Last night I went to a performance of The Vagina Monologues. I had wanted to see it for years, so signed up for a Meet-Up, which usually means I have people to sit with and reserved seats to sit in, but when I got there, the reception people had never heard of a Meet-Up and my name wasn’t on the list. I could still get in, but had to sit at the back, which was populated with very young people. I perched on the armrest of a chair from which I could just barely see the stage between the shoulders of the people seated at the bar.
Sadly, young people have the attention span of goldfish. Before half of the performance was over, most of them were nattering away at each other. Two young women in front of me in particular seemed to have a lot to say. I struggled to hear the performers over their chatter. I tried to be patient. The generous part of me thought maybe they were close friends who hadn’t seen each other in a while and needed to catch up. But then one of them turned her head far enough for me to hear what she was saying.
“So do you use gel to make your hair so fluffy?”
“Yes, I do. I use gel.”
All right. SHUT THE FUCK UP!
…is what I wanted to say, but instead I stepped toward them and said, quietly, “Do you think you could talk about that later?” And shut up they did. But the nattering continued throughout the venue and the rest of the show.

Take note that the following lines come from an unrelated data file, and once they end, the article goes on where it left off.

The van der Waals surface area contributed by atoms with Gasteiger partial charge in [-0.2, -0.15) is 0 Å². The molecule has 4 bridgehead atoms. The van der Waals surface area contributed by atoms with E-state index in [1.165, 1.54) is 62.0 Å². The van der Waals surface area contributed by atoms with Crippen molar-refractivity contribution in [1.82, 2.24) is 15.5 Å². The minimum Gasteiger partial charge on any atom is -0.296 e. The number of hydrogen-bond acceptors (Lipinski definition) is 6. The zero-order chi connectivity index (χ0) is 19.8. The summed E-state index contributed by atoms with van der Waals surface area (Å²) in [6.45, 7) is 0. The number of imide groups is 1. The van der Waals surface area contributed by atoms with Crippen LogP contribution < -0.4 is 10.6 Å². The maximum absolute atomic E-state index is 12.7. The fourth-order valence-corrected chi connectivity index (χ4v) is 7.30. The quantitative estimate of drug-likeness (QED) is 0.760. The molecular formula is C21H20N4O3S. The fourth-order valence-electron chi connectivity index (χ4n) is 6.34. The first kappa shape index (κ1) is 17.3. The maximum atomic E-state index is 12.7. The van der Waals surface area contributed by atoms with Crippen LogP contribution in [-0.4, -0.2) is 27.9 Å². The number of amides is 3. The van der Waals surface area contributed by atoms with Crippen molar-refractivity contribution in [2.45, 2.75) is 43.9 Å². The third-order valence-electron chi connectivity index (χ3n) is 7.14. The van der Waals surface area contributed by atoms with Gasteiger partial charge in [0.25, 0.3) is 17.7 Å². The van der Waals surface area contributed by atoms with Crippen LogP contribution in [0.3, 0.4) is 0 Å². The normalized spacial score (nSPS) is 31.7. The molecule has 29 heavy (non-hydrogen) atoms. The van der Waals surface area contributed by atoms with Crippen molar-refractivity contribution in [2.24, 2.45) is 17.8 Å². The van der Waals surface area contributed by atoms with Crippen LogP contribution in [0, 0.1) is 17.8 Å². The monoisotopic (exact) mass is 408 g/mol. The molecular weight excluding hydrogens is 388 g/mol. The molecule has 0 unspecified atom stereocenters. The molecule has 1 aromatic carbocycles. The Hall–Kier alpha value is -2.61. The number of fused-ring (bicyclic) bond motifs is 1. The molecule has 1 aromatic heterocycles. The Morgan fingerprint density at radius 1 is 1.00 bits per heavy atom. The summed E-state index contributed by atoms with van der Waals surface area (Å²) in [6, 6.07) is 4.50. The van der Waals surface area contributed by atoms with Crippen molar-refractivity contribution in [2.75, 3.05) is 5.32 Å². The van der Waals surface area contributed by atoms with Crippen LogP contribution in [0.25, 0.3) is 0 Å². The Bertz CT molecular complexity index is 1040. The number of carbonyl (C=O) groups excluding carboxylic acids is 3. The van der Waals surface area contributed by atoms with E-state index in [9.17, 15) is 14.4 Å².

During the intermission, a young guy, fresh out of college, showed me an app he’d written for smart phones. It was for house cleaning. You can tap on various tasks and the app will send someone to your house to do them, while displaying how much it will cost. He was very proud. But then I asked how he found people to do the actual work. He said, “Yeah, that’s the hard part. I thought you could help me with that.”
Oh, sure! My life is jam packed with people who are eager to go clean other people’s toilets. I have to beat them away from my front door with a stick. In fact, that’s one of the most popular part time jobs among both Japanese and foreigners. But if you think I’m giving up my army of sanitation engineers to some snotty nosed kid, you’ve got another thing coming.
OK, I didn’t say that. But fortunately, intermission ended just then and I had to leave before the next act was over. With luck, I’ll never see the silly git again. Leave it to a young person to come up with something so utterly impractical.
The whole experience left me feeling flat-out alienated. Granted, the performance was in a bar, but even so, is the audience not generally expected to sit quietly and listen? Is that not why we went? And it was more than just the noise; it was the sense of entitlement, of self-conscious self-importance. “Look how cool I am. I came to see The Vagina Monologues. It doesn’t matter that I’m not listening because I am here.”
Grrr. I will leave you with some sleeping ducks, because they are peace and beauty, and also because maybe if I stare at them long enough, my own feathers will unruffle.